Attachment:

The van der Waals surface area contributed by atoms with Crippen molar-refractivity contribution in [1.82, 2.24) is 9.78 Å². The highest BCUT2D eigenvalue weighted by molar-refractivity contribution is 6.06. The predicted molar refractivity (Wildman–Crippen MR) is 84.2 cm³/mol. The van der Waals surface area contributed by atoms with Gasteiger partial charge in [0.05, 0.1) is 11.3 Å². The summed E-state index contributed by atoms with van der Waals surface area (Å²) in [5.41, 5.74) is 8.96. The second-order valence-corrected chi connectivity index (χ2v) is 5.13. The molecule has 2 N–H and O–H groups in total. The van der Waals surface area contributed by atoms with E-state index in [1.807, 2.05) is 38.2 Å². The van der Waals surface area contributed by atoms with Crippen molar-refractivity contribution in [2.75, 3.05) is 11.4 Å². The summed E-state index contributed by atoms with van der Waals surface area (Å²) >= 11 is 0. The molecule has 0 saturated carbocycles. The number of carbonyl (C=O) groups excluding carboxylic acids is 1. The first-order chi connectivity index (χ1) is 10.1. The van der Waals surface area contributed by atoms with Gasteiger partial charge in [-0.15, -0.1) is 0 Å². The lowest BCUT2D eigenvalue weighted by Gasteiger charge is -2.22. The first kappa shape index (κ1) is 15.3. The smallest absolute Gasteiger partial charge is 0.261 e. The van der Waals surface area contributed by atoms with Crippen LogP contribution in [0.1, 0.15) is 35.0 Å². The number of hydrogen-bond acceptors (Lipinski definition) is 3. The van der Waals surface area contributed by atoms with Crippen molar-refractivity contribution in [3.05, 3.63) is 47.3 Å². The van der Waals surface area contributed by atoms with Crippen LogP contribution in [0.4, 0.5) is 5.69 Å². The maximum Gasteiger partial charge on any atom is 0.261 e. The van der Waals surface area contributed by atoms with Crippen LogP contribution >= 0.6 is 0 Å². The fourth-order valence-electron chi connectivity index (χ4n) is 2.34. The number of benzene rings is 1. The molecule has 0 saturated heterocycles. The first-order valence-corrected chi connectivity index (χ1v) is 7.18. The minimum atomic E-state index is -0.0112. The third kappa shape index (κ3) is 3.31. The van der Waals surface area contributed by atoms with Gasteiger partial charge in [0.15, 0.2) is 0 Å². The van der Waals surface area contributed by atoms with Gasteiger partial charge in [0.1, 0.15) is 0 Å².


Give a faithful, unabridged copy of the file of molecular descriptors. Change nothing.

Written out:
The van der Waals surface area contributed by atoms with Crippen molar-refractivity contribution in [1.82, 2.24) is 9.78 Å². The highest BCUT2D eigenvalue weighted by molar-refractivity contribution is 6.06. The predicted molar refractivity (Wildman–Crippen MR) is 84.2 cm³/mol. The van der Waals surface area contributed by atoms with Gasteiger partial charge in [0.05, 0.1) is 11.3 Å². The summed E-state index contributed by atoms with van der Waals surface area (Å²) in [5.41, 5.74) is 8.96. The second-order valence-corrected chi connectivity index (χ2v) is 5.13. The molecule has 2 N–H and O–H groups in total. The van der Waals surface area contributed by atoms with E-state index in [1.807, 2.05) is 38.2 Å². The van der Waals surface area contributed by atoms with Crippen molar-refractivity contribution in [2.75, 3.05) is 11.4 Å². The summed E-state index contributed by atoms with van der Waals surface area (Å²) >= 11 is 0. The molecule has 0 saturated carbocycles. The number of carbonyl (C=O) groups excluding carboxylic acids is 1. The first-order chi connectivity index (χ1) is 10.1. The van der Waals surface area contributed by atoms with Gasteiger partial charge in [-0.15, -0.1) is 0 Å². The lowest BCUT2D eigenvalue weighted by Gasteiger charge is -2.22. The first kappa shape index (κ1) is 15.3. The smallest absolute Gasteiger partial charge is 0.261 e. The van der Waals surface area contributed by atoms with Crippen LogP contribution in [0.1, 0.15) is 35.0 Å². The number of hydrogen-bond acceptors (Lipinski definition) is 3. The van der Waals surface area contributed by atoms with Crippen molar-refractivity contribution in [3.05, 3.63) is 47.3 Å². The van der Waals surface area contributed by atoms with Crippen LogP contribution in [0.4, 0.5) is 5.69 Å². The maximum Gasteiger partial charge on any atom is 0.261 e. The van der Waals surface area contributed by atoms with Crippen LogP contribution >= 0.6 is 0 Å². The fourth-order valence-electron chi connectivity index (χ4n) is 2.34. The number of benzene rings is 1. The molecule has 0 saturated heterocycles. The first-order valence-corrected chi connectivity index (χ1v) is 7.18. The minimum atomic E-state index is -0.0112. The third kappa shape index (κ3) is 3.31. The van der Waals surface area contributed by atoms with Gasteiger partial charge in [0.15, 0.2) is 0 Å². The van der Waals surface area contributed by atoms with Gasteiger partial charge in [0.1, 0.15) is 0 Å².